Types of Securities in Finance

What are the type of securities in finance?- Explained

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Author: Sarthak Bhalerao

Introduction:

The first thought that comes to your mind before investing is what to invest in? Making investment decisions is very important if you wish to grow your wealth. Investing in securities is one of the best ways to invest and build your wealth. In the financial field, there are many types of securities that are tradable. Let’s go over the types of securities, their benefits and how they work.

Table of contents:

  1. What is security?
  2. What is the securities market?
  3. Types of securities
  4. Conclusion

What is security?

Security is a financial instrument or asset that holds some monetary value and can be traded either publicly or privately. Securities are represented by a certificate in either a physical form or an electronic digital copy. Some examples of securities are stocks or mutual funds of a certain company, bonds issued by the government or corporations, stock options, etc. [1]

What is the securities market?

In financial terms, the securities market is where securities can be bought and sold based on demand and supply. The securities market 3 levels as follows:

  • Primary Market: The primary market deals with the issue of new securities. Stocks during a certain company’s IPO is done through the primary market.
  • Secondary Market: It refers to the market for used goods or assets. The stock market where the shares are publicly traded is an excellent example of the secondary market.
  • Over The Counter (OTC) Market: OTC trading is done directly between 2 parties without the supervision of an exchange. These types of trades are not necessarily publicly disclosed.

Types of Securities:

  1. Equity Securities: Equity refers to stocks and a share of ownership in a company that is possessed by the shareholder. Equity securities usually generate regular earnings in the form of dividends. The shareholders can profit by selling the stocks (assuming they have increased in value). The equity market is highly volatile as the price of the stock keeps going up and down according to the market and company’s fortune, performance, and well-being. If a business is facing bankruptcy, the equity shareholders share the residual capital after the company pays all their obligations. Common stocks, common shares, preferred shares are a few examples of equity securities.

 

  1. Debt Securities: Debt securities or fixed-income securities represent borrowed money that must be repaid with terms that stipulate the size of the loan, interest rate, maturity, or renewal date, etc. Debt securities are very much safer as compared with equity securities, but they also have low returns. Debt securities include government bonds, corporate bonds, debentures, where the holder must make regular payment of interest and repayment of the principal amount. These are typically issued for a fixed term and at the end of which the issuer can redeem the securities. The daily trading value of debt securities is more than equity because debt securities are largely held by institutional investors, governments, and NGO’s. [2]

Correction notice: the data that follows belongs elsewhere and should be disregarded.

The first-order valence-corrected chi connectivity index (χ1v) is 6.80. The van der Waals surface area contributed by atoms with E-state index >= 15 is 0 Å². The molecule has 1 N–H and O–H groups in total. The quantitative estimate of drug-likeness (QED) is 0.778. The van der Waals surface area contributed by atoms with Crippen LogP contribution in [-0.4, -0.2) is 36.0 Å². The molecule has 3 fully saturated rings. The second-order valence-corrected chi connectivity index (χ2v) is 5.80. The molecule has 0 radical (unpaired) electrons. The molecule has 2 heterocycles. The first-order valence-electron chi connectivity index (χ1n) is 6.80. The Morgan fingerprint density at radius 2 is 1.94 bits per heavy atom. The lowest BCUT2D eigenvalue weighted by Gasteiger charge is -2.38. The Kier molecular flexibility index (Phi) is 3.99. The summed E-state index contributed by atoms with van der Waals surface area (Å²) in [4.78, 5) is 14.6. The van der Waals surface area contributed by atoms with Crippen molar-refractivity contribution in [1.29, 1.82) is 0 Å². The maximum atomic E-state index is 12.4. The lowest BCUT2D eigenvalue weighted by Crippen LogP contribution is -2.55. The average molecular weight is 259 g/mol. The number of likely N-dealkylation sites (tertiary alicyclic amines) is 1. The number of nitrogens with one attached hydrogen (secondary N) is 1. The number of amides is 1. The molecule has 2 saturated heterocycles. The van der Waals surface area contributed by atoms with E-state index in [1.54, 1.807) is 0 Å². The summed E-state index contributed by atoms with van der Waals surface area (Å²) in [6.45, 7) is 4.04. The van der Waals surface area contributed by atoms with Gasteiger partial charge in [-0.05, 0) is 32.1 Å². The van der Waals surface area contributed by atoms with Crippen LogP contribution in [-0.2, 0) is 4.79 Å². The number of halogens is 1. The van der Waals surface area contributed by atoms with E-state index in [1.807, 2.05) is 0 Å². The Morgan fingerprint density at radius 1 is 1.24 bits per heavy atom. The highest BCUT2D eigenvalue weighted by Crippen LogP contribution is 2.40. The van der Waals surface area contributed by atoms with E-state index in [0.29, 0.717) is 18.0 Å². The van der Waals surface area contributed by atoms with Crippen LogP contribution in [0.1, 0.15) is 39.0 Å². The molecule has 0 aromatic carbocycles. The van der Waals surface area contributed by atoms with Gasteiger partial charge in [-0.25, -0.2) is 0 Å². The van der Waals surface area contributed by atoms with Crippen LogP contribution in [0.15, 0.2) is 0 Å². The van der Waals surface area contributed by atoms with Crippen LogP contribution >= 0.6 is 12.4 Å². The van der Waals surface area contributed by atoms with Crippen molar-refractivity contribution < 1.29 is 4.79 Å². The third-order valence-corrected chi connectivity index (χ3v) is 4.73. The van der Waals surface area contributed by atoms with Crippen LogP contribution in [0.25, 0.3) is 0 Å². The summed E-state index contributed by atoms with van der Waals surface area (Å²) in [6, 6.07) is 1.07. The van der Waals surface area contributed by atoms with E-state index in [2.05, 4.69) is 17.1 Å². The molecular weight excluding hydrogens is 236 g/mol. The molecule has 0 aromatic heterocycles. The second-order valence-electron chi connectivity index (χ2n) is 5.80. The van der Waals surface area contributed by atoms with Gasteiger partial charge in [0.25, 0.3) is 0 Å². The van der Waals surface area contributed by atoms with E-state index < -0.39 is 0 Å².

1. Hybrid Securities: Hybrid securities combine the characteristics of both equity and debt securities. Most banks and organizations choose hybrid securities to borrow money from the investors. Like bonds, they promise to pay a higher interest at a fixed or floating rate until a certain time in the future. Unlike a bond, the number of interest payments is not guaranteed. They can even be converted into shares, or the investment can be terminated at any given time.

 

  1. Derivative Securities: Derivative securities are financial instruments whose value depends on basic variables such as stocks, bonds, currencies, interest rates, market indices, and goods. The main purpose of these types of securities is to consider and minimize risk and this is achieved by insuring against price movements. There are 4 main types of derivative securities:

 

  • Futures: Futures are an agreement between two parties for the purchasing and selling of an asset at an agreed-upon price in the future. A futures contract is the obligation to sell or buy an asset later at an agreed-upon price.
  • Forwards: Forwards are the same as futures, but they are not traded publicly. Another difference from futures is the risk for both sellers and buyers. The risks arise when one party becomes bankrupt, and the other party may not be able to protect its rights. As a result, loses the value of its position.
  • Options: Options is the same as futures but the key difference between the two types of contracts is that, with an option, the buyer has the right to buy or sell but he is not obliged to do so as long as the contract is in effect.
  • Swaps: A swap is a derivative contract through which two parties exchange the cash flows or liabilities from two different financial instruments. The most common swap is an interest rate swap. They do not trade on exchanges and retail investors usually do not engage in swaps.

Conclusion:

The entity that creates the securities for sale is known as the issuer, and the ones who buys/sells are known as investors. In India, the Securities and Exchange Board of India regulates the public offer and sales of securities. Companies can generate a lot of capital when they go public, selling stock in an IPO, for example. Governments can raise funds for a particular project by floating a bond issue. One can choose in which security he wants to invest in depending on his and goals risk appetite.

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